Advanced

Health status and psychological distress among in-hospital cardiac arrest survivors in relation to gender

Israelsson, Johan; Bremer, Anders; Herlitz, Johan; Axelsson, B.; Cronberg, Tobias LU ; Djärv, Therese; Kristofferzon, Marja-Leena; Larsson, Ing-Marie; Lilja, Gisela LU and Sunnerhagen, Katharina S., et al. (2017) In Resuscitation 114. p.27-33
Abstract

Aim To describe health status and psychological distress among in-hospital cardiac arrest (IHCA) survivors in relation to gender. Methods This national register study consists of data from follow-up registration of IHCA survivors 3–6 months post cardiac arrest (CA) in Sweden. A questionnaire was sent to the survivors, including measurements of health status (EQ-5D-5L) and psychological distress (HADS). Results Between 2013 and 2015, 594 IHCA survivors were included in the study. The median values for EQ-5D-5L index and EQ VAS among survivors were 0.78 (q1–q3 = 0.67–0.86) and 70 (q1–q3 = 50–80) respectively. The values were significantly lower (p < 0.001) in women compared to men. In addition, women reported more problems than men in... (More)

Aim To describe health status and psychological distress among in-hospital cardiac arrest (IHCA) survivors in relation to gender. Methods This national register study consists of data from follow-up registration of IHCA survivors 3–6 months post cardiac arrest (CA) in Sweden. A questionnaire was sent to the survivors, including measurements of health status (EQ-5D-5L) and psychological distress (HADS). Results Between 2013 and 2015, 594 IHCA survivors were included in the study. The median values for EQ-5D-5L index and EQ VAS among survivors were 0.78 (q1–q3 = 0.67–0.86) and 70 (q1–q3 = 50–80) respectively. The values were significantly lower (p < 0.001) in women compared to men. In addition, women reported more problems than men in all dimensions of EQ-5D-5L, except self-care. A majority of the respondents reported no problems with anxiety (85.4%) and/or symptoms of depression (87.0%). Women reported significantly more problems with anxiety (p < 0.001) and symptoms of depression (p < 0.001) compared to men. Gender was significantly associated with poorer health status and more psychological distress. No interaction effects for gender and age were found. Conclusions Although the majority of survivors reported acceptable health status and no psychological distress, a substantial proportion reported severe problems. Women reported worse health status and more psychological distress compared to men. Therefore, a higher proportion of women may be in need of support. Health care professionals should make efforts to identify health problems among survivors and offer individualised support when needed.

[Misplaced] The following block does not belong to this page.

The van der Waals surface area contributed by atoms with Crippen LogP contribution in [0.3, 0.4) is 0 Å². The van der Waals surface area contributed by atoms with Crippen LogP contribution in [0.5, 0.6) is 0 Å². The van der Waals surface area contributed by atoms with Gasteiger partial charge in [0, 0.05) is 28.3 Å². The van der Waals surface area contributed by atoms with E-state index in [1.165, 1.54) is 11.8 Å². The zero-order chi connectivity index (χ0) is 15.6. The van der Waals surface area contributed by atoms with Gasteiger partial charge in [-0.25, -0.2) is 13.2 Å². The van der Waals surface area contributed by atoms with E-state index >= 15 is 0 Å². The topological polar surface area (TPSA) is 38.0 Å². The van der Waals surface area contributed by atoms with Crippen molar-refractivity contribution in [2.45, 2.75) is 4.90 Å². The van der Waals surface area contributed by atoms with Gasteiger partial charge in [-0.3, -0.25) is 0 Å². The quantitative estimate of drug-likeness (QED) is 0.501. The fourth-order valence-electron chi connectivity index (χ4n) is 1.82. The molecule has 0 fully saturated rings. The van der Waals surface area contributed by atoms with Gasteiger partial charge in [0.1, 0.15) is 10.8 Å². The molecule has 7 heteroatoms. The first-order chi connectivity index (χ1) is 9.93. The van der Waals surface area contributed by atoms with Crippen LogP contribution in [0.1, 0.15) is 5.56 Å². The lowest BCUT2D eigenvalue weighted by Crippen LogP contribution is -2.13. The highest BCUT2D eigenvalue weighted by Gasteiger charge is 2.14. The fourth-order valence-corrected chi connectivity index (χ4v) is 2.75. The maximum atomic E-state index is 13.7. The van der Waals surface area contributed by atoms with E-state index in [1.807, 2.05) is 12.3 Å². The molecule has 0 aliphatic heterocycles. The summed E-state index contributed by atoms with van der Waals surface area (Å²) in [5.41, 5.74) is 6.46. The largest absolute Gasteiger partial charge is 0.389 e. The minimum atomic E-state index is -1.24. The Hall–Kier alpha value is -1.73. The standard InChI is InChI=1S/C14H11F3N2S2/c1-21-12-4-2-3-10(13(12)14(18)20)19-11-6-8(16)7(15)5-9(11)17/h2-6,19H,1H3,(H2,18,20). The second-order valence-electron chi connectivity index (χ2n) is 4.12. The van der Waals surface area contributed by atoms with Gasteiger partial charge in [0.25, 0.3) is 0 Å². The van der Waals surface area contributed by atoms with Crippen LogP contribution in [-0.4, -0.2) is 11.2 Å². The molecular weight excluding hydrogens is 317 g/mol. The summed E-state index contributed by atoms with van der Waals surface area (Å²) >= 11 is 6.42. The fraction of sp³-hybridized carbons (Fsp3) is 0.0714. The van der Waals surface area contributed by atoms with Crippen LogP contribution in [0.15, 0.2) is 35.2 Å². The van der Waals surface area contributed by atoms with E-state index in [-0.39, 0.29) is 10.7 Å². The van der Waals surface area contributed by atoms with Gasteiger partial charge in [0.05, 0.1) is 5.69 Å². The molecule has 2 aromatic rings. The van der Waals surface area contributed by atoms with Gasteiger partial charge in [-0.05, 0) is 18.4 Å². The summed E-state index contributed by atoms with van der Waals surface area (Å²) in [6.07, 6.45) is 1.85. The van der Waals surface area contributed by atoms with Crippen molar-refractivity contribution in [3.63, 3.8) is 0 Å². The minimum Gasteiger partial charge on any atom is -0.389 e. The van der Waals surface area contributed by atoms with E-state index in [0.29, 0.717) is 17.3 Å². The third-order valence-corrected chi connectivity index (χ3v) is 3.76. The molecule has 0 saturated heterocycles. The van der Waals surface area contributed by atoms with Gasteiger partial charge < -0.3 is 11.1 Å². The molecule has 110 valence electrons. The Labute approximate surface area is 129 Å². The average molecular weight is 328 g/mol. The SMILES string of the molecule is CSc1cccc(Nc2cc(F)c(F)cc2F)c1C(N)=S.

(Less)
Please use this url to cite or link to this publication:
author
, et al. (More)
(Less)
organization
publishing date
type
Contribution to journal
publication status
published
subject
keywords
Anxiety, Depression, Gender, Health status, Heart arrest, Hospitals
in
Resuscitation
volume
114
pages
7 pages
publisher
Elsevier
external identifiers
  • scopus:85014407099
  • wos:000402487800021
ISSN
0300-9572
DOI
10.1016/j.resuscitation.2017.02.006
language
English
LU publication?
yes
id
b27af6bb-669b-4e05-a335-aa8c5800251d
date added to LUP
2017-03-16 11:27:21
date last changed
2018-01-07 11:55:56
@article{b27af6bb-669b-4e05-a335-aa8c5800251d,
  abstract     = {<p>Aim To describe health status and psychological distress among in-hospital cardiac arrest (IHCA) survivors in relation to gender. Methods This national register study consists of data from follow-up registration of IHCA survivors 3–6 months post cardiac arrest (CA) in Sweden. A questionnaire was sent to the survivors, including measurements of health status (EQ-5D-5L) and psychological distress (HADS). Results Between 2013 and 2015, 594 IHCA survivors were included in the study. The median values for EQ-5D-5L index and EQ VAS among survivors were 0.78 (q1–q3 = 0.67–0.86) and 70 (q1–q3 = 50–80) respectively. The values were significantly lower (p &lt; 0.001) in women compared to men. In addition, women reported more problems than men in all dimensions of EQ-5D-5L, except self-care. A majority of the respondents reported no problems with anxiety (85.4%) and/or symptoms of depression (87.0%). Women reported significantly more problems with anxiety (p &lt; 0.001) and symptoms of depression (p &lt; 0.001) compared to men. Gender was significantly associated with poorer health status and more psychological distress. No interaction effects for gender and age were found. Conclusions Although the majority of survivors reported acceptable health status and no psychological distress, a substantial proportion reported severe problems. Women reported worse health status and more psychological distress compared to men. Therefore, a higher proportion of women may be in need of support. Health care professionals should make efforts to identify health problems among survivors and offer individualised support when needed.</p>},
  author       = {Israelsson, Johan and Bremer, Anders and Herlitz, Johan and Axelsson,  B. and Cronberg, Tobias and Djärv, Therese and Kristofferzon, Marja-Leena and Larsson, Ing-Marie and Lilja, Gisela and Sunnerhagen, Katharina S. and Wallin, Ewa and Ågren, Susanna and Åkerman, Eva and Årestedt, Kristofer},
  issn         = {0300-9572},
  keyword      = {Anxiety,Depression,Gender,Health status,Heart arrest,Hospitals},
  language     = {eng},
  month        = {05},
  pages        = {27--33},
  publisher    = {Elsevier},
  series       = {Resuscitation},
  title        = {Health status and psychological distress among in-hospital cardiac arrest survivors in relation to gender},
  url          = {http://dx.doi.org/10.1016/j.resuscitation.2017.02.006},
  volume       = {114},
  year         = {2017},
}